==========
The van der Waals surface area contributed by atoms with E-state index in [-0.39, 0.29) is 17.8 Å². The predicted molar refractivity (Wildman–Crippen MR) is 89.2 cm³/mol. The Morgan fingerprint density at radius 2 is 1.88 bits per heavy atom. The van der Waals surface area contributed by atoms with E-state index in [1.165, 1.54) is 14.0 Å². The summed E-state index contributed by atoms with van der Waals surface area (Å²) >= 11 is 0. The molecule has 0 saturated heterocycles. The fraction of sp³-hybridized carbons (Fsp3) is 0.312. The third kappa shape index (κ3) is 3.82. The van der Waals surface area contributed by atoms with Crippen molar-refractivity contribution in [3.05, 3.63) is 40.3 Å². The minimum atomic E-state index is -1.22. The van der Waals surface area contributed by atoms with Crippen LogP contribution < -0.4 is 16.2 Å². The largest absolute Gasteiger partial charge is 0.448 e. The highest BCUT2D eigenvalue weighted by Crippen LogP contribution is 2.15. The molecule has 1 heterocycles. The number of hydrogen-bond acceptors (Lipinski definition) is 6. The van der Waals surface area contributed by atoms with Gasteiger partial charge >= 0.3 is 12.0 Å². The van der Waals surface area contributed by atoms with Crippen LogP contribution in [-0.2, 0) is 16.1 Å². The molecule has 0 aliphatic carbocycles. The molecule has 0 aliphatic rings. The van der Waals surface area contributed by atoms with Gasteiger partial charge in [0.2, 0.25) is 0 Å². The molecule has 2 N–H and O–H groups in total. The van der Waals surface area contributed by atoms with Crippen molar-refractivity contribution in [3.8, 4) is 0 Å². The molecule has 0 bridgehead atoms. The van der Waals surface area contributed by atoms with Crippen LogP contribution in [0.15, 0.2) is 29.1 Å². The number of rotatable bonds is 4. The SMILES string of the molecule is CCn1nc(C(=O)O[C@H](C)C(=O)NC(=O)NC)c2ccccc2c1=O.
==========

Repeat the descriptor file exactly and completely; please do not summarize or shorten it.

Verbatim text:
The van der Waals surface area contributed by atoms with E-state index in [-0.39, 0.29) is 17.8 Å². The predicted molar refractivity (Wildman–Crippen MR) is 89.2 cm³/mol. The Morgan fingerprint density at radius 2 is 1.88 bits per heavy atom. The van der Waals surface area contributed by atoms with E-state index in [1.165, 1.54) is 14.0 Å². The summed E-state index contributed by atoms with van der Waals surface area (Å²) >= 11 is 0. The molecule has 0 saturated heterocycles. The fraction of sp³-hybridized carbons (Fsp3) is 0.312. The third kappa shape index (κ3) is 3.82. The van der Waals surface area contributed by atoms with Crippen molar-refractivity contribution in [3.05, 3.63) is 40.3 Å². The minimum atomic E-state index is -1.22. The van der Waals surface area contributed by atoms with Crippen LogP contribution < -0.4 is 16.2 Å². The largest absolute Gasteiger partial charge is 0.448 e. The highest BCUT2D eigenvalue weighted by Crippen LogP contribution is 2.15. The molecule has 1 heterocycles. The number of hydrogen-bond acceptors (Lipinski definition) is 6. The van der Waals surface area contributed by atoms with Gasteiger partial charge >= 0.3 is 12.0 Å². The van der Waals surface area contributed by atoms with Crippen LogP contribution in [-0.2, 0) is 16.1 Å². The molecule has 0 aliphatic carbocycles. The molecule has 0 aliphatic rings. The van der Waals surface area contributed by atoms with Gasteiger partial charge in [0.2, 0.25) is 0 Å². The molecule has 2 N–H and O–H groups in total. The van der Waals surface area contributed by atoms with Crippen molar-refractivity contribution in [3.8, 4) is 0 Å². The molecule has 0 bridgehead atoms. The van der Waals surface area contributed by atoms with Crippen LogP contribution in [0.15, 0.2) is 29.1 Å². The number of rotatable bonds is 4. The SMILES string of the molecule is CCn1nc(C(=O)O[C@H](C)C(=O)NC(=O)NC)c2ccccc2c1=O.